Clairvoyance - From term meaning 'seeing clearly.' This is considered a psychic ability. See ESP.

Cartoons, Comics - Many TV cartoons, video cartoons, and comics portray the main characters or heroes as possessing supernatural powers. Sometimes this is part fantasy, sometimes these powers are occult. If the character is practicing sorcery, or using an object to gain power, this is related to occult views. Often the powers are a mixture of fantasy and the occult. There are also comics featuring evil beings as the heroes.

Christ consciousness - A term from the New Thought movement signifying a state one achieves through realization that the innate self is divine. Followers of New Thought believe that Jesus was a man who achieved this and is the example for the rest of humanity. The New Age movement and some occult groups also use this term. Sometimes the term "higher consciousness" is used to designate Christ Consciousness. See Higher Consciousness.

Course in Miracles - Published in 1976. Writings and teachings channeled by an atheist, Helen Schucman, which are purportedly from Jesus. However, the teachings contradict what Jesus says in the Bible, and teach that sin is an illusion. The Jesus presented in the Course is a man who attained Christ consciousness, and supposedly represents what all people can do. This work has been popularized and promoted by author Marianne Williamson in her book, "A Return to Love." For a good evaluation of the Course, read the article at http://www.letusreason.org/BookR3.htm 

Crystals - Quartz, semiprecious and precious stones believed by some to contain and emit certain kinds of energy or vibrations which can be used for healing, protection, mental clarity, to enhance love, or to attract success and prosperity. The purchaser of a crystal may "cleanse" the crystal through certain techniques (such as immersing in salt, then placing in sunlight), then "charge" or "program" the crystal with his/her energy through meditation and/or visualization. The owner will wear the crystal, carry it on his/her person, or place it somewhere in the home. Crystals are often used in alternative healing by being placed on the body.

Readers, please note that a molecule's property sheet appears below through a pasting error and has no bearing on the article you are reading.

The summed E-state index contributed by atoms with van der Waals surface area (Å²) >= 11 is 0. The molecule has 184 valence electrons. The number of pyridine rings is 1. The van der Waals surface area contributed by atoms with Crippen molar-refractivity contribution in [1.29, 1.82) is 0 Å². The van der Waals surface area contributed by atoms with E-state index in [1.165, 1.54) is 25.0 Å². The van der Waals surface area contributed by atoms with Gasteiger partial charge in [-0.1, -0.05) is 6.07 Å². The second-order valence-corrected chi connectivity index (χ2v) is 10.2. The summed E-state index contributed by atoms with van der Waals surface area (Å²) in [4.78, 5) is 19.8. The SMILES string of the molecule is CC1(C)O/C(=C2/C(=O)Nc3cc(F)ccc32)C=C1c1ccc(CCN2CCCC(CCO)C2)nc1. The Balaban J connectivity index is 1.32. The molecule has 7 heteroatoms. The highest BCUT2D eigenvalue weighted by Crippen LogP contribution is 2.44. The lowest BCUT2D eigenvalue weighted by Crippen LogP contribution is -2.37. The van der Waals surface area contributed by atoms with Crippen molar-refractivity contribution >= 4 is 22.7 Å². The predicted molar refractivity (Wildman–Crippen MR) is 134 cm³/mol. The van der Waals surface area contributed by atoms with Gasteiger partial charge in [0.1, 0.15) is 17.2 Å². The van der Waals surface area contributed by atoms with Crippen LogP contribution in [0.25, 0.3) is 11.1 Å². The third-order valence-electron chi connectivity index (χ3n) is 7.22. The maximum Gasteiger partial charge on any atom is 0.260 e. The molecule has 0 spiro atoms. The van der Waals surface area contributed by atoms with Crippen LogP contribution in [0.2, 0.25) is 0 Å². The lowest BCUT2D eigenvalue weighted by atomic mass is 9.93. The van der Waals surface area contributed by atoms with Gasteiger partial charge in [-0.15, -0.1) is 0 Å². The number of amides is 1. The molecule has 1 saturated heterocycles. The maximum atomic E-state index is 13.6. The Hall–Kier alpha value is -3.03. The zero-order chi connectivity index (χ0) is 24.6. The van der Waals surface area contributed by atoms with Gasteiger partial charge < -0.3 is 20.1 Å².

Divination - Also called "fortunetelling;" the art of retrieving information about the past, present or future using psychic or occult techniques (reading hidden meanings into ordinary objects), or spirit contact. Beliefs behind divination include: one can tap into a psychic file cabinet, called the Akashic Record, where all information is stored; one's spirit guide may retrieve the information from the client's spirit guide or Higher Self; or that time itself, being an illusion, can be transcended in such a way that the past, present, or future may be viewed by those with divinatory abilities. Examples of divination: astrology, palm reading, numerology, Tarot cards, the I-Ching, Runes, pendulum, automatic writing, tea-leaf and coffee ground reading (called Tasseomancy), crystal gazing (a form of scrying). See Akashic Records, Astrology, Automatic Writing, Numerology, Runes, Scrying, Tarot Cards.

Energy healing - This form of healing is based on accessing, channeling, balancing and/or manipulating energy and is commonly found in many alternative healing practices such as Reiki, intuitive healing/medicine, acupuncture, acupressure, shiatsu, chi kung (also spelled qi gong), polarity, aura cleansing, and chakra balancing/healing. This energy is called by various names: chi, qi, ki, ji, the life force, the vital force, the universal force, universal energy, vital energy, bioenergy. See Chi under "Foundational Concepts."

ESP, Extra Sensory Perception - Sometimes considered the sixth sense, a way in which one perceives or receives information beyond the five physical senses of sight, hearing, smell, touch, and taste. The information can be about the past, present or future. This includes telepathy, the ability to know another's thoughts; precognition, a knowledge of the future; and clairvoyance, a knowledge of past, present or future often associated with psychics. This is sometimes called the "sixth sense" or "the third eye."